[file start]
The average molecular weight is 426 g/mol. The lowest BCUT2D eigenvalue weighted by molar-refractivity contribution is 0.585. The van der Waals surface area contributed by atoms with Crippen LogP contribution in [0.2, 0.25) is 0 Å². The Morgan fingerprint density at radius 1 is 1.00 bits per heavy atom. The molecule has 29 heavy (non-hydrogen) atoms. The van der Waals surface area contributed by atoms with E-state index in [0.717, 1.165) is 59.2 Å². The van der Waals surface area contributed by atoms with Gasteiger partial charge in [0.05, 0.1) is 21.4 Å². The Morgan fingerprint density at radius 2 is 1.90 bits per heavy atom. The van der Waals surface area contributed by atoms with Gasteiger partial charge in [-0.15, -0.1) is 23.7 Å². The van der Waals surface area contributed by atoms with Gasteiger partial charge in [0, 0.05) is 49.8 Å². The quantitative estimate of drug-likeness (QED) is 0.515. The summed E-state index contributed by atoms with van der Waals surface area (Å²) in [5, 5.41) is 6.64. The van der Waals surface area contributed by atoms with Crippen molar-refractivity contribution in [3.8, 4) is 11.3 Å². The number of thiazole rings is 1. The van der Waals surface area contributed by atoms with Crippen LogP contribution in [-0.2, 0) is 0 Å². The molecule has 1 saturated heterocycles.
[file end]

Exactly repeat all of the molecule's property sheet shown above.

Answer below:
The average molecular weight is 426 g/mol. The lowest BCUT2D eigenvalue weighted by molar-refractivity contribution is 0.585. The van der Waals surface area contributed by atoms with Crippen LogP contribution in [0.2, 0.25) is 0 Å². The Morgan fingerprint density at radius 1 is 1.00 bits per heavy atom. The molecule has 29 heavy (non-hydrogen) atoms. The van der Waals surface area contributed by atoms with E-state index in [0.717, 1.165) is 59.2 Å². The van der Waals surface area contributed by atoms with Gasteiger partial charge in [0.05, 0.1) is 21.4 Å². The Morgan fingerprint density at radius 2 is 1.90 bits per heavy atom. The van der Waals surface area contributed by atoms with Gasteiger partial charge in [-0.15, -0.1) is 23.7 Å². The van der Waals surface area contributed by atoms with Gasteiger partial charge in [0, 0.05) is 49.8 Å². The quantitative estimate of drug-likeness (QED) is 0.515. The summed E-state index contributed by atoms with van der Waals surface area (Å²) in [5, 5.41) is 6.64. The van der Waals surface area contributed by atoms with Crippen molar-refractivity contribution in [3.8, 4) is 11.3 Å². The number of thiazole rings is 1. The van der Waals surface area contributed by atoms with Crippen LogP contribution in [-0.2, 0) is 0 Å². The molecule has 1 saturated heterocycles.